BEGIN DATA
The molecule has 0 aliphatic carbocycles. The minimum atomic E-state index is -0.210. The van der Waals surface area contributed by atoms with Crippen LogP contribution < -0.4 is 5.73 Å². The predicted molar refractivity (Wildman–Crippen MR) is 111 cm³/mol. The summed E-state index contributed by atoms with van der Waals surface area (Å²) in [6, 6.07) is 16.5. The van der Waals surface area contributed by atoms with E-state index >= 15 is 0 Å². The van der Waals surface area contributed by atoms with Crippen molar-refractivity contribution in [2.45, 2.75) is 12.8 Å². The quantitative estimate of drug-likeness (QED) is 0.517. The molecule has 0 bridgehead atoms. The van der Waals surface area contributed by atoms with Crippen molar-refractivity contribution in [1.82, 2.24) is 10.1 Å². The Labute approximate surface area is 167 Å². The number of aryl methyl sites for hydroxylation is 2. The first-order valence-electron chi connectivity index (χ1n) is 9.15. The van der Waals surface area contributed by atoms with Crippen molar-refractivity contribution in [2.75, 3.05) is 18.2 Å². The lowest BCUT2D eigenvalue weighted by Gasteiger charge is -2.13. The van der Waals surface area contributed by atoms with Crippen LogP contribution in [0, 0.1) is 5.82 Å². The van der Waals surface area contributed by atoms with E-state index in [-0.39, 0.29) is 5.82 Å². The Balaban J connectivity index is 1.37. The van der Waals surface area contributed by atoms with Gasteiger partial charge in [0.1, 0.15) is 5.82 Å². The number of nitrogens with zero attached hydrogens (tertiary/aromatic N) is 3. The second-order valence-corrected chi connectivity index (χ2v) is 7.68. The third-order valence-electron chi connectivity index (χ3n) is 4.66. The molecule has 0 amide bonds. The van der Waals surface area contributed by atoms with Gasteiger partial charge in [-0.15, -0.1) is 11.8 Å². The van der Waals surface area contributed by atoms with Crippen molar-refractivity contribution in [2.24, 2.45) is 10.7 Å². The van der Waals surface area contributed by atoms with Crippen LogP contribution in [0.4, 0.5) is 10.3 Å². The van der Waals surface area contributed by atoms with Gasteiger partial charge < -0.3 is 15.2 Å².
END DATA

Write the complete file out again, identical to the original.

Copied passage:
The molecule has 0 aliphatic carbocycles. The minimum atomic E-state index is -0.210. The van der Waals surface area contributed by atoms with Crippen LogP contribution < -0.4 is 5.73 Å². The predicted molar refractivity (Wildman–Crippen MR) is 111 cm³/mol. The summed E-state index contributed by atoms with van der Waals surface area (Å²) in [6, 6.07) is 16.5. The van der Waals surface area contributed by atoms with E-state index >= 15 is 0 Å². The van der Waals surface area contributed by atoms with Crippen molar-refractivity contribution in [2.45, 2.75) is 12.8 Å². The quantitative estimate of drug-likeness (QED) is 0.517. The molecule has 0 bridgehead atoms. The van der Waals surface area contributed by atoms with Crippen molar-refractivity contribution in [1.82, 2.24) is 10.1 Å². The Labute approximate surface area is 167 Å². The number of aryl methyl sites for hydroxylation is 2. The first-order valence-electron chi connectivity index (χ1n) is 9.15. The van der Waals surface area contributed by atoms with Crippen molar-refractivity contribution in [2.75, 3.05) is 18.2 Å². The lowest BCUT2D eigenvalue weighted by Gasteiger charge is -2.13. The van der Waals surface area contributed by atoms with Crippen LogP contribution in [0, 0.1) is 5.82 Å². The van der Waals surface area contributed by atoms with E-state index in [-0.39, 0.29) is 5.82 Å². The Balaban J connectivity index is 1.37. The van der Waals surface area contributed by atoms with Gasteiger partial charge in [0.1, 0.15) is 5.82 Å². The number of nitrogens with zero attached hydrogens (tertiary/aromatic N) is 3. The second-order valence-corrected chi connectivity index (χ2v) is 7.68. The third-order valence-electron chi connectivity index (χ3n) is 4.66. The molecule has 0 amide bonds. The van der Waals surface area contributed by atoms with Gasteiger partial charge in [-0.15, -0.1) is 11.8 Å². The van der Waals surface area contributed by atoms with Crippen molar-refractivity contribution in [2.24, 2.45) is 10.7 Å². The van der Waals surface area contributed by atoms with Crippen LogP contribution in [0.4, 0.5) is 10.3 Å². The van der Waals surface area contributed by atoms with Gasteiger partial charge < -0.3 is 15.2 Å².